I got out of that and dabbled in carts. Fast, great handling, and you had better follow the rules with open wheels or you WILL get hurt. It was great until I encountered a new guy on the track one day. I started to have flash-backs to the Motorcycle races where guys started not giving right-of-way in corners to the cart that owned it. And you would see a cart flip once in a while and it became more common to get shouldered out of a corner. So one day after a race I’m talking to this guy and I mention to him that I thought he was a bit pushy out there and he looks at me and says “Rubbin’s Racin”!

Straight out of NASCAR. And it occurred to me that the infection of the NASCAR mentality, and along with it the atrophy of the “Gentlemen” mindset had completed it’s course and had taken the fundamental principal out of the last of the wheeled sports that I was interested in. (I never considered off-road or four-wheel drive racing because that is obviously the era before man learned to walk upright without dragging his knuckles.)

What does this have to do with Yacht Racing you might ask? Well I think it has some very common parallels. Money in, Gentlemen out, Respect out, and the sad trade off to winning at all cost over being a gentleman and playing fair. It’s not an infraction unless you get caught is the prevalent thinking. Sadly that is endemic to our whole society today.
Should we give-in? Hell No!

The rules should be enforced by all. And those who demonstrate that they cannot comply should be told to sit out a season or more to ponder if that is how they want to play.


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Mar 24, 2011, 8:06 AM

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I agree with all said in the article regarding protest. Much of the problem, I believe, is the fault of clubs, many discourse protests, especially in those "beer can" races, and that seems to carry over to Regattas and other races. Yacht clubs should be required to enforce, oh my such a harsh word, sailing rules, regardless of the type of race.

Walt
California




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Mar 24, 2011, 8:16 AM

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In Reply To
From Rob Britton:
Peter Wilson may not remember that 40 years ago many of us became yacht racers because it was such an "elitist" sport that the players enforced their own rules. The reality then was that only a complete fool would invest so much time and money, and then cheat to win a pickle dish. Of course nobody got paid in those days and the penalty for breaking a rule was to sail directly home. Gentlemen and ladies of the time were humiliated to be seen as cheaters, and would err on the side of caution, lest they lose the respect of their competitors.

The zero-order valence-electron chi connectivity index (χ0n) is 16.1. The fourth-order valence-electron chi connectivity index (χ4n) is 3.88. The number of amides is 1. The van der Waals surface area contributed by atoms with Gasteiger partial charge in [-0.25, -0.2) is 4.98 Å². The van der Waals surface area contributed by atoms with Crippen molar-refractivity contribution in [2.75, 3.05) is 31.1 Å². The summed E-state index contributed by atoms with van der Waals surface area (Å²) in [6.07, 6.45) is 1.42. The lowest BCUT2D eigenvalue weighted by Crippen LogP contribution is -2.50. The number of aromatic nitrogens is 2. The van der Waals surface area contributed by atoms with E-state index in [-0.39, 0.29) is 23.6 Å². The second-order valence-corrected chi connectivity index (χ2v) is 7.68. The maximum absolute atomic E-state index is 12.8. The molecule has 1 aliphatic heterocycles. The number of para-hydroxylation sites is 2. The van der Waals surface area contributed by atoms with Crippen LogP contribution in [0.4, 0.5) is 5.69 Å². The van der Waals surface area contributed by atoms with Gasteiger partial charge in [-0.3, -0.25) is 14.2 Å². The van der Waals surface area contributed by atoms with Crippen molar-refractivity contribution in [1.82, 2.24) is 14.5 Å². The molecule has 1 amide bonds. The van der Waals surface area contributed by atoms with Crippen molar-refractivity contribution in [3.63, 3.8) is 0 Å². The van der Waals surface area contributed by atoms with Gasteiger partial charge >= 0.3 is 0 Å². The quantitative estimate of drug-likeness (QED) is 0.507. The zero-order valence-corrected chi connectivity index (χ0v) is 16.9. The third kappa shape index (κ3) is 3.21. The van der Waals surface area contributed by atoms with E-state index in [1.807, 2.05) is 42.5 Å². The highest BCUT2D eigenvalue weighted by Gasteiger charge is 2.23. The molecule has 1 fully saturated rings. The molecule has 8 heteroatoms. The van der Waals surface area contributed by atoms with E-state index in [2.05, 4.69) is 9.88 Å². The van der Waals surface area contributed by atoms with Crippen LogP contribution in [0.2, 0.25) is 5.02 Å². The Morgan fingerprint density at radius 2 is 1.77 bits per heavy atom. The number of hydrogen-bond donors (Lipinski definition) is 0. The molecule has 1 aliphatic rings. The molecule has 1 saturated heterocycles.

In the time of USYRU and "Corinthian" Yacht Racing, I do not remember rule compliance as an issue. Attempts to expand the market by dummying down the rules and penalties have not been helpful. The values that made yacht racing great are not "common", they are Nobel, and we should return to them before we must arm umpires with cameras and Yacht Club guards with nightsticks.



From Victor Beelik:
I heartily agree with Rob Britton’s letter (Scuttlebutt 3303) that 40+ years ago yacht racing was truly a “gentlemen’s amateur sport. Let’s recreate the ‘Corinthian” spirit that dominated the yacht racing in those days.


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Mar 24, 2011, 11:05 PM

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In Reply To
From Tom Arthur, New Zealand:
I was interested to read Peter Wilson�s article in issue 3302, titled Fundamental Principal and am glad to see this issue highlighted. As a dinghy sailor and also a radio controlled yacht sailor this problem is particularly bad in RC yachting in my location. Although it is far more difficult to ascertain infringements when several RC yachts are trying to round marks than when sitting in the boat, there are still lots of occasions when blatant non-compliance of the rules takes place.

In our club it has reached the stage where some of the members who insist on sailing to the rules, have split off to sail with likeminded sailors because the friction generated trying to get the non-rules sailors to comply is too hard. We have decided to leave them to sail as they wish so we can enjoy our sport in peace.

I see this problem as the biggest one our club faces and it has had the result of a loose segregation with one group of rules compliant sailors sailing in officially administered racing on the weekends and another group who sail mid-week where rules compliance is more relaxed. Interestingly the latter group outnumbers the former which is a concern.

At a club, i used to belong to, we have had increasing breaches of racing rules, for advantage, and one compeditor in particular races
while snubbing the sailing rules and when confronted about any issues uses bully boy tactics.

As success sometimes rewards the "brave" this chap is now Commodore and all is at peace, with those who choose sloth over complience!